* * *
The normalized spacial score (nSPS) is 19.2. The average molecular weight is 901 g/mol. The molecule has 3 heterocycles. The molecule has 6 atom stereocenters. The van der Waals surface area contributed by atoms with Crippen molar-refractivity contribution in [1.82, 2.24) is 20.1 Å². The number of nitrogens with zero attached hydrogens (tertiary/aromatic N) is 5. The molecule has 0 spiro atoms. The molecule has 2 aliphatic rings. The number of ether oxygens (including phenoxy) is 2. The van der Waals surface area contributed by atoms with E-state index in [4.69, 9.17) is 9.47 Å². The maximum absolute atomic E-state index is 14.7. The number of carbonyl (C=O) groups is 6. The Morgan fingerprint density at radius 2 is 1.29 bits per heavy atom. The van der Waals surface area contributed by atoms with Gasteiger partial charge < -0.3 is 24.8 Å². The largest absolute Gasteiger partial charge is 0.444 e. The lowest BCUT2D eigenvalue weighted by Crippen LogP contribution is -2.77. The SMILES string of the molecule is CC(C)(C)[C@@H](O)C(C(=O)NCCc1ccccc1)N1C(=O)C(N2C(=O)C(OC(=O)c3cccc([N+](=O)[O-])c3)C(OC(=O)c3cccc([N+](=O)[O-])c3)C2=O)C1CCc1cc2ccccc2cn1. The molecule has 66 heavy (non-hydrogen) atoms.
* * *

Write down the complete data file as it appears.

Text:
The normalized spacial score (nSPS) is 19.2. The average molecular weight is 901 g/mol. The molecule has 3 heterocycles. The molecule has 6 atom stereocenters. The van der Waals surface area contributed by atoms with Crippen molar-refractivity contribution in [1.82, 2.24) is 20.1 Å². The number of nitrogens with zero attached hydrogens (tertiary/aromatic N) is 5. The molecule has 0 spiro atoms. The molecule has 2 aliphatic rings. The number of ether oxygens (including phenoxy) is 2. The van der Waals surface area contributed by atoms with E-state index in [4.69, 9.17) is 9.47 Å². The maximum absolute atomic E-state index is 14.7. The number of carbonyl (C=O) groups is 6. The Morgan fingerprint density at radius 2 is 1.29 bits per heavy atom. The van der Waals surface area contributed by atoms with Gasteiger partial charge < -0.3 is 24.8 Å². The largest absolute Gasteiger partial charge is 0.444 e. The lowest BCUT2D eigenvalue weighted by Crippen LogP contribution is -2.77. The SMILES string of the molecule is CC(C)(C)[C@@H](O)C(C(=O)NCCc1ccccc1)N1C(=O)C(N2C(=O)C(OC(=O)c3cccc([N+](=O)[O-])c3)C(OC(=O)c3cccc([N+](=O)[O-])c3)C2=O)C1CCc1cc2ccccc2cn1. The molecule has 66 heavy (non-hydrogen) atoms.